About this Osprey Publishing Book
Orville and Wilbur Wright, two bicycle-making brothers from Dayton, Ohio, secured their place as the most famous names in aviation history when, on December 17, 1903, they made the first powered, controlled, and sustained heavier-than-air flight. But their success over the cold and windswept Carolina dunes that day has overshadowed their many other accomplishments before and after that historic flight. The Wrights' progression from theory to analysis to ground-testing components and wing shapes, and then to flight-testing kites, gliders, and their first powered aeroplane, marked the world's first successful �X-Plane' research and development programme. They established a template all subsequent aircraft have followed, one still relevant in the era of hypersonic flight and drone research.
This book traces the Wright Brothers' story, from their first success on that cold December day throughout their glory years to their eventual eclipse by other aviators. It explores in detail the process that lead them to their pioneering craft and their many subsequent achievements over the following years, and highlights their enduring importance in the age of modern flight.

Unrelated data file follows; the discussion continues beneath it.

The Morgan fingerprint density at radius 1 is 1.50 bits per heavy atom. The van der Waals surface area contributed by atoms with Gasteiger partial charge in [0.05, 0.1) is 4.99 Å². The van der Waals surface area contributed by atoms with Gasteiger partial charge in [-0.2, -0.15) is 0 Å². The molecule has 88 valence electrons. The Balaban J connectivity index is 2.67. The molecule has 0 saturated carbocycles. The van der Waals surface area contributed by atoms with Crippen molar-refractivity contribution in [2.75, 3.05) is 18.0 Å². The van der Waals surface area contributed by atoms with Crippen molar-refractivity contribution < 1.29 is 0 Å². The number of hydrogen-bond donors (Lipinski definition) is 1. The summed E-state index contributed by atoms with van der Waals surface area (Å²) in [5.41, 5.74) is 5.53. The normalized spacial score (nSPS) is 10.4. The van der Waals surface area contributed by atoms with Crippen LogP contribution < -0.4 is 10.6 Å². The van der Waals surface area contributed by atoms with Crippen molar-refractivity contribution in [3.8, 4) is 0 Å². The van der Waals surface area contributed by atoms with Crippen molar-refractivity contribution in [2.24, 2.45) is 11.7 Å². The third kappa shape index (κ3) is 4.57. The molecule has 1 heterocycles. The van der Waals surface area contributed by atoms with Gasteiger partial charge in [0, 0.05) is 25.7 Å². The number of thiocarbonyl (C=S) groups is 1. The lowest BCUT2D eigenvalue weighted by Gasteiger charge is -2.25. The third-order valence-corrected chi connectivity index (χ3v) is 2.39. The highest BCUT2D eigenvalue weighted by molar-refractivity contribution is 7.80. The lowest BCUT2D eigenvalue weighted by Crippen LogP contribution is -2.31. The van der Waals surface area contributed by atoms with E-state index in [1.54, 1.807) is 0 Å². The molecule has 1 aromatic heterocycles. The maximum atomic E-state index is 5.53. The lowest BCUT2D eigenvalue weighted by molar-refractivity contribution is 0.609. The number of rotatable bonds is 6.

About the Author
Richard P. Hallion holds a PhD in history from the University of Maryland, and has completed specialized governmental and national security programmes at the Federal Executive Institute and the John F. Kennedy School of Government. He has held many high-profile posts, including as a Curator at the Smithsonian Institution's National Air and Space Museum; as the Charles Lindbergh Professor at the National Air and Space Museum; and as The Air Force Historian. He is a Fellow of the American Institute of Aeronautics and Astronautics, the Royal Aeronautical Society, and the Royal Historical Society, and an Honorary Member of the Order of Daedalians who has flown as a mission observer in a wide range of military aircraft. He is based in Shalimar, Florida.
1899-1902: From kites to gliders and wind tunnel research
1903: The Kitty Hawk Flyer
1904-1907: Design refinement and the 1904, 1905, and 1907 machines
1908-1909: Demonstrations in America and Europe & the Wright Military Flyer
1910-1914: The later Wright Model B, EX, and others
1915-1916: End of the Wright era
Conclusion and Assessment